Rewatching Star Wars as Movies

(Author’s note: there are really minor spoilers of the original and prequel trilogy, but there are no spoilers for Rogue One in the blog post ahead)

I was a huge Star Wars as a kid. I first encountered it in 1st or 2nd grade when I checked out a Star Wars juvenile paperback from the library and subsequently mispronounced “Jedi” when raving about it to my mom. Ultimately, my mom was the gateway to my soon-to-be obsession when she borrowed the VHS tapes for the original trilogy from the library, and we watched them as a family. Other than being very scared of Darth Vader in The Empire Strikes Back and needing my parents to cover my eyes, I was fully engrossed in every moment.

Many years and extended universe (now known as “Legends”) novels later, my Star Wars fandom has waned. However, it was given that I would see Rogue One. We ended up seeing it with Julie’s parents, and overall, I enjoyed it. I thought it was better than The Force Awakens, though seeing the gritty side of the Rebellion made me somewhat uneasy. I also was weirdly confused with the Michael Giacchino soundtrack sounding just like Star Trek, but that’s a minor issue. Continue reading “Rewatching Star Wars as Movies”

Expectations

Yesterday morning, I IMed George during the day about potentially going to see “Star Wars: The Clone Wars” that evening. We had mentioned it previously, but even I, attendee of opening day Star Wars three times (including one midnight), didn’t feel the obligation to go. I’m not sure many people knew about it, but yes, LucasFilms did release one more Star Wars movie, but without the advertising and hoopla of the other movies. Critics slammed the CG animation. And in the only midnight showing at that theater, the mostly empty theater seemed to reflect a similar enthusiasm. Which I’m kind of confused about. Of the intrepid quintet who at 11:19 decided to go, none didn’t enjoy it.

This movie is not the next Star Wars movie. It’s a movie that happens to be set in the Star Wars universe with a familiar cast. Roger Ebert comments (perhaps complains) that it’s “basically just a 98-minute trailer for the autumn launch of a new series on the Cartoon Network.” Which may be true, but isn’t really a problem when considering the quality of the movie. Feel free to debate whether it was worth the 10.50 for admission, but it entertained.

In the movie, Anakin and Obi-Wan are assigned a mission to rescue Jabba the Hutt’s son who was abducted by Count Dooku (Christopher Lee’s character) and Asajj Ventress (a Sith apprentice) in an attempt to manipulate the Hutts. The plot doesn’t delve deeply into the meaning of fate, or demonstrate the consequences of hubris, but Star Wars, to me, was never about plot. Star Wars presents spectacle, from massive space battles with advanced technology to fantastic abilities of telekinesis and foresight. And to that end, I don’t think the CG animation is a problem; if I’m willing to suspend disbelief for sound in space, I can imagine the Thundercats-like people to be just as real as reality.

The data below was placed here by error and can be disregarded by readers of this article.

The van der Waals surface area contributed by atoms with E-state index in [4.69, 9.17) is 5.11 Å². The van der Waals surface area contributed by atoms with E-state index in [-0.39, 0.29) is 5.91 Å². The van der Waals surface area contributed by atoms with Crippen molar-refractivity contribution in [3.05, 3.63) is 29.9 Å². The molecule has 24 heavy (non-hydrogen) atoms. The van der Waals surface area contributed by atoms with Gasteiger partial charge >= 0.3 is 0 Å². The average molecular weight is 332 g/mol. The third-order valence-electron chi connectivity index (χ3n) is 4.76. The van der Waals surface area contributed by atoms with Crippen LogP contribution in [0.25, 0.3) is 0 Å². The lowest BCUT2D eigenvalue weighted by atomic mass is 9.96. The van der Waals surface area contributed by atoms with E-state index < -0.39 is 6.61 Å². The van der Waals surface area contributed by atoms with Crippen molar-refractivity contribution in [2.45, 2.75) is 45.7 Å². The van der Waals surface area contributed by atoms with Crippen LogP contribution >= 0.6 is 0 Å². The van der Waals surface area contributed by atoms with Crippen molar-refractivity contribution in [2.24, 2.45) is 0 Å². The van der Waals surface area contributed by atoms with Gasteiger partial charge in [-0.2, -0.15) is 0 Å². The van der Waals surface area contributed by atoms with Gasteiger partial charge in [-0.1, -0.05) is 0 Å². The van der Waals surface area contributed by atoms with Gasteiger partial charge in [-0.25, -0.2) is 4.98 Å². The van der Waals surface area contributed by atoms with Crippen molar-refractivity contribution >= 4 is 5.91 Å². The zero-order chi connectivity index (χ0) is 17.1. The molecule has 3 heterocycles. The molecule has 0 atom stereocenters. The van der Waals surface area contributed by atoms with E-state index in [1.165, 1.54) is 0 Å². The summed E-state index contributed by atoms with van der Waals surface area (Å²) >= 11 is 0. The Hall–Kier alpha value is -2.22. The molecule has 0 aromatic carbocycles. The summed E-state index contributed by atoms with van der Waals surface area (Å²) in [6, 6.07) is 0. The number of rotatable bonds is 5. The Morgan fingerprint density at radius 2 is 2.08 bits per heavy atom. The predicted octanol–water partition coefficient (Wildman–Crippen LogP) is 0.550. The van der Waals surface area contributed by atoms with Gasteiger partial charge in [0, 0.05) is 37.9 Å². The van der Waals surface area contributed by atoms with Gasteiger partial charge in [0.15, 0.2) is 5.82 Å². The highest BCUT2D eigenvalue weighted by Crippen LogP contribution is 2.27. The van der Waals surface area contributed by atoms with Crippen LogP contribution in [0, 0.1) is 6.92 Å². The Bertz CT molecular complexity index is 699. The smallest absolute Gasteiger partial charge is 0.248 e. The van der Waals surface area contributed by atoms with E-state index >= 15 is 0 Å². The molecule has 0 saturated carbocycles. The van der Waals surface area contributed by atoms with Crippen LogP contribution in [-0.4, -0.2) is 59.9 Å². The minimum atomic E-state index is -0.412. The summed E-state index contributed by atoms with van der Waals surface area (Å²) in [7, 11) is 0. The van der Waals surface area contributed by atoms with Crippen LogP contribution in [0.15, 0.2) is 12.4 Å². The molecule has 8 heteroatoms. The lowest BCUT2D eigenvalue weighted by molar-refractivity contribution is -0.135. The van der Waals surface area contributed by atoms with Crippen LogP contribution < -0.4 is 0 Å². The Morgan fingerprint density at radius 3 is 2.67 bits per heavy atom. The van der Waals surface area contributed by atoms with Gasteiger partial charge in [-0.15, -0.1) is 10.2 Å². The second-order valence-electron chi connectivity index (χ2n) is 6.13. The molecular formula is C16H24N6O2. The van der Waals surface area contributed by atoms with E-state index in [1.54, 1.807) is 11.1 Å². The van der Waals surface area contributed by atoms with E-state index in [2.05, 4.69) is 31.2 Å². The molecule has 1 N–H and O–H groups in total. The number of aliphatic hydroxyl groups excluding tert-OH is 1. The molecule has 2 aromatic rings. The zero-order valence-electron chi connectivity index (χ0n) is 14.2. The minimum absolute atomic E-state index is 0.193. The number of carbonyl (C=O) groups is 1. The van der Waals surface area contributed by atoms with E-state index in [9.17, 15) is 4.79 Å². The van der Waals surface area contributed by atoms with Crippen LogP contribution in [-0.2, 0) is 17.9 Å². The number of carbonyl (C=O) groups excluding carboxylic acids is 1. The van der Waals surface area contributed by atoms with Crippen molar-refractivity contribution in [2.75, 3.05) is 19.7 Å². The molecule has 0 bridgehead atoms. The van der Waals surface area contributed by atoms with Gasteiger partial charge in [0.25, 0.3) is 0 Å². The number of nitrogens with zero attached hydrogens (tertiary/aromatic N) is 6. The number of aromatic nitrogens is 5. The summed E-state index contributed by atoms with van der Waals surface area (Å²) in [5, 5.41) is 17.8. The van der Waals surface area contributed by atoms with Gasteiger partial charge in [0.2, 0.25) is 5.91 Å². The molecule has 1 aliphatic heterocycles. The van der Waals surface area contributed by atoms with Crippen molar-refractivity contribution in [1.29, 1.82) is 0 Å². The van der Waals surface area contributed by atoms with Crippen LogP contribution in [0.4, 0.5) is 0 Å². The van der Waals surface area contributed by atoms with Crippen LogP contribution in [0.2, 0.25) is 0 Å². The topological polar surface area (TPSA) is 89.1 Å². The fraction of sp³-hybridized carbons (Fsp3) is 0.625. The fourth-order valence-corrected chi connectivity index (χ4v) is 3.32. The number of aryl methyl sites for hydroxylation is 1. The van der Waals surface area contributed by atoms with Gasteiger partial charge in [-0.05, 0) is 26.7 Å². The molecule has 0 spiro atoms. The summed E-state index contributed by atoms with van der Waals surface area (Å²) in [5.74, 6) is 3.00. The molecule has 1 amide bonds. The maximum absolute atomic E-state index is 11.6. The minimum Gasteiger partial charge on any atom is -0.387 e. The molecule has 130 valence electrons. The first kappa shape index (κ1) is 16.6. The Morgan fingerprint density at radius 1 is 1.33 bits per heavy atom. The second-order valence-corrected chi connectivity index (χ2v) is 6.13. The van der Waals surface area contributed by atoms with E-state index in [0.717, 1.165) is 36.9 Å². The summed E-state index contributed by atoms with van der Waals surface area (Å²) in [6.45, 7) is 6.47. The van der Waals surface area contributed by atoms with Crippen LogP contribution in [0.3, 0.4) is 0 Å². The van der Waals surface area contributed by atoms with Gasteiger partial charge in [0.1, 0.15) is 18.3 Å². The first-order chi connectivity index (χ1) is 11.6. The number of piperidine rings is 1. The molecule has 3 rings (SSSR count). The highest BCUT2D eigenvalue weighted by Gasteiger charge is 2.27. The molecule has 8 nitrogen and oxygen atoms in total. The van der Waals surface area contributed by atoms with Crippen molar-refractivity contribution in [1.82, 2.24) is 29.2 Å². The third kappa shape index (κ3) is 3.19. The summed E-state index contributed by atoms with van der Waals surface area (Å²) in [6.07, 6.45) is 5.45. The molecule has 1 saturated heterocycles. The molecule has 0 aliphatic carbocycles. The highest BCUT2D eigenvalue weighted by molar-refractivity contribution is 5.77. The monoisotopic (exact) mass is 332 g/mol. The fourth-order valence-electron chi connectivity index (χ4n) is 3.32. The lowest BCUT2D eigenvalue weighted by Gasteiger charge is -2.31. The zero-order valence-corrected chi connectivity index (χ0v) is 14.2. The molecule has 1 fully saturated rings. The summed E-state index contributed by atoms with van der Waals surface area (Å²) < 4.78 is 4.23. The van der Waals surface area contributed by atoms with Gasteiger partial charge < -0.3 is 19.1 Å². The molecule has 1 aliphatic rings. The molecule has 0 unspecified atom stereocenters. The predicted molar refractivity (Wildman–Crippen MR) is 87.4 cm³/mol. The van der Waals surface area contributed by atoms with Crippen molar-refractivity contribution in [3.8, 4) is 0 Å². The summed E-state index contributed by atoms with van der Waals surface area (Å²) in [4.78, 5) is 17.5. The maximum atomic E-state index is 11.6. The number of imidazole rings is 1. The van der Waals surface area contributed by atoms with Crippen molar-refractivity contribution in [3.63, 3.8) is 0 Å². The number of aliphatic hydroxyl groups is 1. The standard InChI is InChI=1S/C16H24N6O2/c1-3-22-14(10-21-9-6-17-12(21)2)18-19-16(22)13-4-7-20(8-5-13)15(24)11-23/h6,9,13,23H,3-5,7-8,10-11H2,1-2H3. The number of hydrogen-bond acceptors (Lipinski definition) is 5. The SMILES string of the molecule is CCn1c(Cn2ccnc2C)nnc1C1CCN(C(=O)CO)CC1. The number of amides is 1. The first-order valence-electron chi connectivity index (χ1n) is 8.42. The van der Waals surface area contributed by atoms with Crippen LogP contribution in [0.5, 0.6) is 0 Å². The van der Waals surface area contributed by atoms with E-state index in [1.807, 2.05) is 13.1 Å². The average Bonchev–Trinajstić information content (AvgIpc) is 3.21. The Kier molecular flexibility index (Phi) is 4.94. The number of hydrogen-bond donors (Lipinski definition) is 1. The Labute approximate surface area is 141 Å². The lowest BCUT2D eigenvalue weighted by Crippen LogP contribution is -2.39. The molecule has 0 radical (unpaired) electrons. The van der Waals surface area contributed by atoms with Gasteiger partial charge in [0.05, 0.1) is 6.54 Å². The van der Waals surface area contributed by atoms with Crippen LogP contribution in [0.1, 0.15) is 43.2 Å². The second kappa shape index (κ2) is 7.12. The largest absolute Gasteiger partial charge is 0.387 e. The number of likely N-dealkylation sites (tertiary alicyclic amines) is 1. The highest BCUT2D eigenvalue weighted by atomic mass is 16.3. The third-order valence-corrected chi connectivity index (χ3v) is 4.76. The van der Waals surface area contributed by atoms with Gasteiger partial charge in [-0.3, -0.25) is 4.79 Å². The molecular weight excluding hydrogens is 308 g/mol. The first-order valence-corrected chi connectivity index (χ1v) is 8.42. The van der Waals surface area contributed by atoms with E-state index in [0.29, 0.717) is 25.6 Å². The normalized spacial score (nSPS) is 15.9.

Those expecting a Star Wars movie like those before will be disappointed. The series is more similar to the hand-drawn “Star Wars: Clone Wars” cartoons aired on Cartoon Network a few years back. This particular movie actually reminded me even more of “Jackie Chan Adventures.” Just like the new movie (soon to be a TV series), the source material comes from live action movies, yet the new format allows them to do more than reality permits. An addition to the main cast is the movie is Ahsoka Tano, Anakin’s new padawan learner. Just like Jade from “Jackie Chan Adventures,” she provides a teenage liveliness that fits so well with the energy of the animation. Besides, the Anakin and Obi-Wan relationship only has so much depth.

I enjoyed the movie because I enjoyed the cartoon before it, yet I feel like some of that also comes from elements that made the live-action movies great (well, at least they made the original trilogy great). Taking a step back from years of extended lore in books, I watched the original trilogy again this past year and was amazed by how ridiculous these movies are. Just like “Indiana Jones,” the action is carefully spliced with humor that borders on outrageousness. Mindless banter between battle droids? A enemy leader who sounds like Sean Connery? Some might say that the inconsistencies ruin the canon of Star Wars. Others might say that George Lucas is continuing the decline of the Star Wars franchise. Who cares? It’s fun.